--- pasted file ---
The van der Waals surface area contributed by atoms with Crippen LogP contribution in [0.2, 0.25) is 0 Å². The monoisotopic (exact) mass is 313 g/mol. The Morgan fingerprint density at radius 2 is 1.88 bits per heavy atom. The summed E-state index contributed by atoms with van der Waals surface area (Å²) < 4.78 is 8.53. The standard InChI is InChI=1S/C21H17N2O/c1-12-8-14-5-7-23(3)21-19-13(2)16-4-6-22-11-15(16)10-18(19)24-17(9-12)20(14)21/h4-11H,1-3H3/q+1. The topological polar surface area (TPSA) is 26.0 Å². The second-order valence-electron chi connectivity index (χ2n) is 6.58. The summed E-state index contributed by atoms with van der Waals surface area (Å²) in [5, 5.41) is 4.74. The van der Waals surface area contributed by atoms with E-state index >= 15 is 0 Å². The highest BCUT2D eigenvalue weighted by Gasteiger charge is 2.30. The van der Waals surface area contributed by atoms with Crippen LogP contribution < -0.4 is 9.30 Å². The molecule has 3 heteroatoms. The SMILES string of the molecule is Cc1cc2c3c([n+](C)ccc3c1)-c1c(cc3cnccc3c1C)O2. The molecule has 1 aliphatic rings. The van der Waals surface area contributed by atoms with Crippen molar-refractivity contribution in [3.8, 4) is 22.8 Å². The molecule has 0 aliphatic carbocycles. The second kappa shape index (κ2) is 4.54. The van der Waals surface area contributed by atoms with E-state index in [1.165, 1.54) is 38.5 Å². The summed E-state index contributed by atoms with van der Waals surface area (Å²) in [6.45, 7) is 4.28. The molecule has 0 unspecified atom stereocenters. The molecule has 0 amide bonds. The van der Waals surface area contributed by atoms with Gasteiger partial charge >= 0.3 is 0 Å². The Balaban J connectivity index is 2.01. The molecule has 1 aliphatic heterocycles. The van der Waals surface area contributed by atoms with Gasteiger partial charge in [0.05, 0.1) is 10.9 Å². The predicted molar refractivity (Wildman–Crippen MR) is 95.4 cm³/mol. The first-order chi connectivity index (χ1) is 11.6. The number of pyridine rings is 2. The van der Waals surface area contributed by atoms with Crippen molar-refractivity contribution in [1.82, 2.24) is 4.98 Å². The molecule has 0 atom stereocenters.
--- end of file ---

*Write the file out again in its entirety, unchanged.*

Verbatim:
The van der Waals surface area contributed by atoms with Crippen LogP contribution in [0.2, 0.25) is 0 Å². The monoisotopic (exact) mass is 313 g/mol. The Morgan fingerprint density at radius 2 is 1.88 bits per heavy atom. The summed E-state index contributed by atoms with van der Waals surface area (Å²) < 4.78 is 8.53. The standard InChI is InChI=1S/C21H17N2O/c1-12-8-14-5-7-23(3)21-19-13(2)16-4-6-22-11-15(16)10-18(19)24-17(9-12)20(14)21/h4-11H,1-3H3/q+1. The topological polar surface area (TPSA) is 26.0 Å². The second-order valence-electron chi connectivity index (χ2n) is 6.58. The summed E-state index contributed by atoms with van der Waals surface area (Å²) in [5, 5.41) is 4.74. The van der Waals surface area contributed by atoms with E-state index >= 15 is 0 Å². The highest BCUT2D eigenvalue weighted by Gasteiger charge is 2.30. The van der Waals surface area contributed by atoms with Crippen LogP contribution < -0.4 is 9.30 Å². The molecule has 3 heteroatoms. The SMILES string of the molecule is Cc1cc2c3c([n+](C)ccc3c1)-c1c(cc3cnccc3c1C)O2. The molecule has 1 aliphatic rings. The van der Waals surface area contributed by atoms with Crippen molar-refractivity contribution in [3.8, 4) is 22.8 Å². The molecule has 0 aliphatic carbocycles. The second kappa shape index (κ2) is 4.54. The van der Waals surface area contributed by atoms with E-state index in [1.165, 1.54) is 38.5 Å². The summed E-state index contributed by atoms with van der Waals surface area (Å²) in [6.45, 7) is 4.28. The molecule has 0 unspecified atom stereocenters. The molecule has 0 amide bonds. The van der Waals surface area contributed by atoms with Gasteiger partial charge >= 0.3 is 0 Å². The Balaban J connectivity index is 2.01. The molecule has 1 aliphatic heterocycles. The van der Waals surface area contributed by atoms with Gasteiger partial charge in [0.05, 0.1) is 10.9 Å². The predicted molar refractivity (Wildman–Crippen MR) is 95.4 cm³/mol. The first-order chi connectivity index (χ1) is 11.6. The number of pyridine rings is 2. The van der Waals surface area contributed by atoms with Crippen molar-refractivity contribution in [1.82, 2.24) is 4.98 Å². The molecule has 0 atom stereocenters.